Check into Hotel Eisenhut (3 Herrngasse, Rothenburg; 49-9861/7050; doubles from $112, plus $41 for each child over 10), composed of four lovely antiques-filled town houses built in the 15th and 16th centuries. See the Puppen & Spielzeug Museum, with the largest doll and toy collection in Germany, and the Kriminalmuseum, whose 10,000 grisly devices include iron maidens, a spike-covered chair, and, for gossips, some hilarious metal masks of shame, sporting long, pointed tongues and big ears.

Leaving the Burgenstrasse, turn onto the Romantische Strasse by heading south on B-25. Travel 25 miles to Dinkelsbühl, another medieval town worth exploring. Then head 19 miles to Nördlingen. Check into the Maritim Hotel Klösterle (1 Beim Klösterle, Nördlingen; 49-9081/88054; doubles from $92, plus $25 for each child over 12), a monastery for barefoot friars in the 1200's.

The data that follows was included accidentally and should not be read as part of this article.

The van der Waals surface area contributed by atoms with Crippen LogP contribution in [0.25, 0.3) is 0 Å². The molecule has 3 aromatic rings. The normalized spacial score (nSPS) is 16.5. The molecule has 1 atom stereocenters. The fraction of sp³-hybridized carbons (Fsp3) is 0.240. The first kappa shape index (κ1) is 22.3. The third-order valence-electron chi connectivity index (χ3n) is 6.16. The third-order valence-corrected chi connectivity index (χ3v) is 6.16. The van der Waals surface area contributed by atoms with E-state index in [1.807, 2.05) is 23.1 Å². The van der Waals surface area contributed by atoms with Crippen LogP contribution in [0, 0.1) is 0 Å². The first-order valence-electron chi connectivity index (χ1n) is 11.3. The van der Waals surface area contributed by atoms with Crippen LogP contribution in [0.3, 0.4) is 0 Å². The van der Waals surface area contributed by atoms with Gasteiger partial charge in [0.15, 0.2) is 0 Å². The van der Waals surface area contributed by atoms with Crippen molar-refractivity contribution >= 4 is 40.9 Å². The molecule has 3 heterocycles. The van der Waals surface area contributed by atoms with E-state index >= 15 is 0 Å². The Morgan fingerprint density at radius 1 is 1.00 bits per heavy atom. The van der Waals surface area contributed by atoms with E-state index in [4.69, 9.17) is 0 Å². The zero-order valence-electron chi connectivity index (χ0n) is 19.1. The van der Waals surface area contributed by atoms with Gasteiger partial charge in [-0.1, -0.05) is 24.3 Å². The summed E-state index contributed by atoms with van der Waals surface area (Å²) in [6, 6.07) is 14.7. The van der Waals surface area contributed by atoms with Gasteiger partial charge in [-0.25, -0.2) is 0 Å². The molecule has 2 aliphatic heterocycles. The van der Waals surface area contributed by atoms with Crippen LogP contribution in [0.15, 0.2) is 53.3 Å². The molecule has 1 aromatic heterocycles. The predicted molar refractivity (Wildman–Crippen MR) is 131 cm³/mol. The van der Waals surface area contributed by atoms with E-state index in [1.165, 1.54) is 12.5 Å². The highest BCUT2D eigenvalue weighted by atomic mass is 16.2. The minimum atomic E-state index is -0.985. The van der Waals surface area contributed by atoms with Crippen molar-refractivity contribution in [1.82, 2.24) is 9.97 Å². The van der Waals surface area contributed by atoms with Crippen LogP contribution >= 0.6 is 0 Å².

Explore the town on foot; you can even walk the entire circuit on top of the town walls, past 11 towers and five gates. On ground level, look in front of one of the Kornschrannen (two former corn market-halls) for the brass fountain depicting two men with various animals around its base. When you push the button on the pig's back, a stream of water shoots from its mouth. At 10 p.m., listen for the town crier's "So g'sell" ("All's well").

Continue south for 19 miles on B-25 to Donauwörth. Pick up B-2 and go 25 miles to Augsburg. Then take B-17 for 40 miles to Schongau for a stop at Märchenwald, with a great playground, a petting zoo, miniature trains, and a forest walk where mechanical figures act out German fairy tales inside little cottages.